Finding The Revenue – How To Spot Your Best Customers

BY Maximizer
June 24, 2015

finding revenueWhen it comes to finding out who your best customers are, the old Pareto Principal  is at work again- for some companies their top 20% of customers are the ones who bring in about 80% of the company’s profits.

But How Do You Know Who Your Best Customers Are?

Identifying your best customers is one of the most powerful ways to use your CRM Software as a way to add value to existing business (if you’ve regularly been logging data into your CRM)

To Find Your Top 20% Look For:

1) Customers Who Generate Most Sales

This is a good starting point but it may not be an accurate measure.  Depending on your product/service offering, sales don’t necessarily equate to profit.  For example in some service industries a particular group of customers take a lot more staff time than others. These customers can tie up a lot of staff resources and not necessarily bring in the most revenues.

2) Customers Who Generate The Most Profit

This may be a more accurate measure, but again like gross sales figures it is by no means perfect. First, both these measures favor long standing customers over newer customers who may have become profitable very quickly.

If your business is concentrating in increasing sales but not making enough of a margin, it may still be struggling. Therefore, you need to be aware of, and track the cost of sales, particularly in terms of staff time to make sure you have a viable profit margin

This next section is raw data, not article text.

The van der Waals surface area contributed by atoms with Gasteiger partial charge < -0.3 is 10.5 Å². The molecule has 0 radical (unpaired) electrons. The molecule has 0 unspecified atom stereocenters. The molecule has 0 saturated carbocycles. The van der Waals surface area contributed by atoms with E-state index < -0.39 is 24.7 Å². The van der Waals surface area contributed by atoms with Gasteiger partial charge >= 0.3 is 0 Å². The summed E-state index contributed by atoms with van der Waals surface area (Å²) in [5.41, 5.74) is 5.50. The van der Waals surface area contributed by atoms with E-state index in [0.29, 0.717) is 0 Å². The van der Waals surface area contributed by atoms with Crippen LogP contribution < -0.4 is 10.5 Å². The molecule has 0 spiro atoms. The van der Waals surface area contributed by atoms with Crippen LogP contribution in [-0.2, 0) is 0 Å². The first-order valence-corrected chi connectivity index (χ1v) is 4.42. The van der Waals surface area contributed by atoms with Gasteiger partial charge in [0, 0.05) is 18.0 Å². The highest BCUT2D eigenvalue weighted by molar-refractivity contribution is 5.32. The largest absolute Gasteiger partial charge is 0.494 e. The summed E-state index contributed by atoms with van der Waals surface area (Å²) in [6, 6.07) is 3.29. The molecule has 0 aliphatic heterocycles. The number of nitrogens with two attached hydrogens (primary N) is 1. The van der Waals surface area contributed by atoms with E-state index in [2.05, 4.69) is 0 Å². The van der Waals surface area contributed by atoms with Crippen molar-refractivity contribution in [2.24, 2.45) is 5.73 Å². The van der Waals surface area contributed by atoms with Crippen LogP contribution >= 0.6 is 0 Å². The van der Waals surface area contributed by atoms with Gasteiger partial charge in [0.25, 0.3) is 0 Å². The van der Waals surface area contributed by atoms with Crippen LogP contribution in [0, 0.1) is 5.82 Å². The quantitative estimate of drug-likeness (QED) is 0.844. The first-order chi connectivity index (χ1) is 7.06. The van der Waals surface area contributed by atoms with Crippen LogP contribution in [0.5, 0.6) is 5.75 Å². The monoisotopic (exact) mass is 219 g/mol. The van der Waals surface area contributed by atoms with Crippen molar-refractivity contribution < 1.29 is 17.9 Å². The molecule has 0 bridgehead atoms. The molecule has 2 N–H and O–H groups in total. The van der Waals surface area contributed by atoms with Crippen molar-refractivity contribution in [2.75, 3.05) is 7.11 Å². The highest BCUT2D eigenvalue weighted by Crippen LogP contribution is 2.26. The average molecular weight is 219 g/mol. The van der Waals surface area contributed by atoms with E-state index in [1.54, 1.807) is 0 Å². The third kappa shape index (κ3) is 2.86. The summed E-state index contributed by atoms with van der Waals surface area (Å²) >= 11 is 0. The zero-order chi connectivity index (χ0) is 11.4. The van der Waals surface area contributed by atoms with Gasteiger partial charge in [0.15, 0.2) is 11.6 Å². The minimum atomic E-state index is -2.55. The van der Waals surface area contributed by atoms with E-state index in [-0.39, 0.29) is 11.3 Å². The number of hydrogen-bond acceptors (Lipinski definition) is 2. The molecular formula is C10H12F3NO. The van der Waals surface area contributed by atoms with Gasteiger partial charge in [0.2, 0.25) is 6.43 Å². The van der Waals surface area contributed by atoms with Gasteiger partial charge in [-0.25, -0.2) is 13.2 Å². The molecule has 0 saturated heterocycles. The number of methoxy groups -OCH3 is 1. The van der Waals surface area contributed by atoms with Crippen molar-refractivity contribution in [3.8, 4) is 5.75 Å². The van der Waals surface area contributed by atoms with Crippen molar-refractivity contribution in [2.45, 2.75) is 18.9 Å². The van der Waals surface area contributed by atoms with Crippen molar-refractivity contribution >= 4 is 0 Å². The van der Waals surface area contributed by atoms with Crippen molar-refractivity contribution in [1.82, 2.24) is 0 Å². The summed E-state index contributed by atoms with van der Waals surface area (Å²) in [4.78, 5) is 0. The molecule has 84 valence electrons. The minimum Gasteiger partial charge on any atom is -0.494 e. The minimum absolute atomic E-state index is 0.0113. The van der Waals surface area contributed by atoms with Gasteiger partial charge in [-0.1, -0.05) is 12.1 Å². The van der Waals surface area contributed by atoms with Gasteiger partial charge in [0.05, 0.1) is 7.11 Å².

3) Customers with the Shortest Sales Cycle

This can be a critical factor since the length of the sales cycle affects cash flow. Lead-time is important because you can add in the future value of your customers, rather than just relying on historic sales figures.

To get the full picture of your most valuable customers, you should not base your decisions on information from a certain time period ( month, quarter, year), instead try to establish a lifetime value of a customer.

When analyzing customer statistics pay special attention to:
•         Tenure- how long has the customer done business with your company.
•         Product Selection- do your customers buy your most profitable products and services?

Sales statistics experts such as Jim Novo argue that for many industries:
•         A customer who is a recent purchaser is more likely to buy again than those who have not bought in a long time
•         The more times a customer has purchased, the more often they will continue to buy
•         The highest spending customers are more likely to buy again

There is no one size fits all approach with statistics. Just looking at the raw stats can be highly misleading if you don’t know your customers and sales cycle. If your demand is highly seasonal- the date from last sale may not be that relevant. If your business is quickly evolving, two year old stats may be quite misleading.

Customer analysis is an ongoing process. You can’t just perform customer analysis once and then be comfortable that you have identified who your best customers are. Rather you need to continuously analyze customer data and modify your definition of your ideal customer depending on how your business evolves.

Good customers can become ex customers, and new ones can rise up to take their place.

To learn how to use data to make better business decisions listen to our Worflow Automation Webinar.

Focus On Your Top Customers

Once you have analyzed the data and identified your most profitable best-fit customers, you can survey them and align your business with what they demand from your company.

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